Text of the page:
As such, it could provide new leverage for file-swapping companies such as Grokster, Streamcast and Sharman in negotiations with record companies and other copyright holders to license works legitimately. Since Napster's $1 billion settlement offer with the record industry in 2001, file-swapping companies have repeatedly sought an amicable settlement with copyright holders but have been almost universally rebuffed.
The court's ruling applies only to existing versions of the Morpheus and Grokster software. Earlier versions of the software, which functioned slightly differently, could potentially leave the companies open to liability.
A spokeswoman for the Motion Picture Association of
America (MPAA) said the copyright holders were deeply disappointed in the decision and would certainly appeal.
"We feel strongly that those who encourage, facilitate and profit from piracy should be held accountable for actions," MPAA spokeswoman Marta Grutka said. "We're hoping that people aren't taking this as an invitation to continue along the path of what is clearly illegal activity."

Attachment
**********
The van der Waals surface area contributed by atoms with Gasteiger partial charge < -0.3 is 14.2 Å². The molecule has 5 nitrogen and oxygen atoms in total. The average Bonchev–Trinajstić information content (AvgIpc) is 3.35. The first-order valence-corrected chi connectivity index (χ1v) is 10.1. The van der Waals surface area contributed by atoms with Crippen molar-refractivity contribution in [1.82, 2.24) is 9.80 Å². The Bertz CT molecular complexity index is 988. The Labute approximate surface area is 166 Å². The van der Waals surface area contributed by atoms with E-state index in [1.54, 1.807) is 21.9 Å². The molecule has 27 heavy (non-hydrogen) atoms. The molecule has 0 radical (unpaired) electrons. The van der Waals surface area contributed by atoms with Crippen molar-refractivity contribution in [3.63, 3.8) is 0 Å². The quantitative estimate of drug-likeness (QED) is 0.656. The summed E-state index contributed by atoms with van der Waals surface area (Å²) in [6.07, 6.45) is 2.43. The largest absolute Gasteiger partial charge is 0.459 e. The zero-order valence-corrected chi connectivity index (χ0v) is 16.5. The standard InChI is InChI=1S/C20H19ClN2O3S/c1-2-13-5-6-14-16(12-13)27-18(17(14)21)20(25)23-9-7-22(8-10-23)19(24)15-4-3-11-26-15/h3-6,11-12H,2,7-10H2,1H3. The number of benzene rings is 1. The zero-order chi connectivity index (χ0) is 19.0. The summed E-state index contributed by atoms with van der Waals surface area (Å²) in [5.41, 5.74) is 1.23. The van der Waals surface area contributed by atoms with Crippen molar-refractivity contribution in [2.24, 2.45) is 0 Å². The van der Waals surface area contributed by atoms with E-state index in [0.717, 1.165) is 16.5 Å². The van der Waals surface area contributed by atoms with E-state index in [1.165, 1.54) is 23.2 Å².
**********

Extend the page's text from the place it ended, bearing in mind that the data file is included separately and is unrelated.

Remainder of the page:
Recording industry officials said they saw some good in the ruling, but that they too would immediately appeal to the 9th Circuit Court of Appeals.
"We are pleased with the Court's affirmation that individual users are accountable for illegally uploading and downloading copyrighted works off of publicly accessible peer-to-peer networks," said Recording Industry Association of America (RIAA) chief executive officer Hilary Rosen in a statement. "(But) businesses that intentionally facilitate massive piracy should not be able to evade responsibility for their actions."
Wilson's decision comes in the most closely watched
Net copyright case since Napster's demise.
The two pieces of file-swapping software affected by Friday's ruling remain among the most popular downloads on the Net, although they operate deep in the shadow of market leader Kazaa. Morpheus--once the undisputed leader--has fallen to about 120,000 downloads per week, according to Download.com, a software aggregation site operated by News.com publisher CNET Networks. Kazaa, by contrast, was downloaded more than 2.7 million times during the past week.
The RIAA and the MPAA sued Streamcast, Grokster, and the original parent company of Kazaa's software in October 2001, and the case has been making its way slowly through court since that time.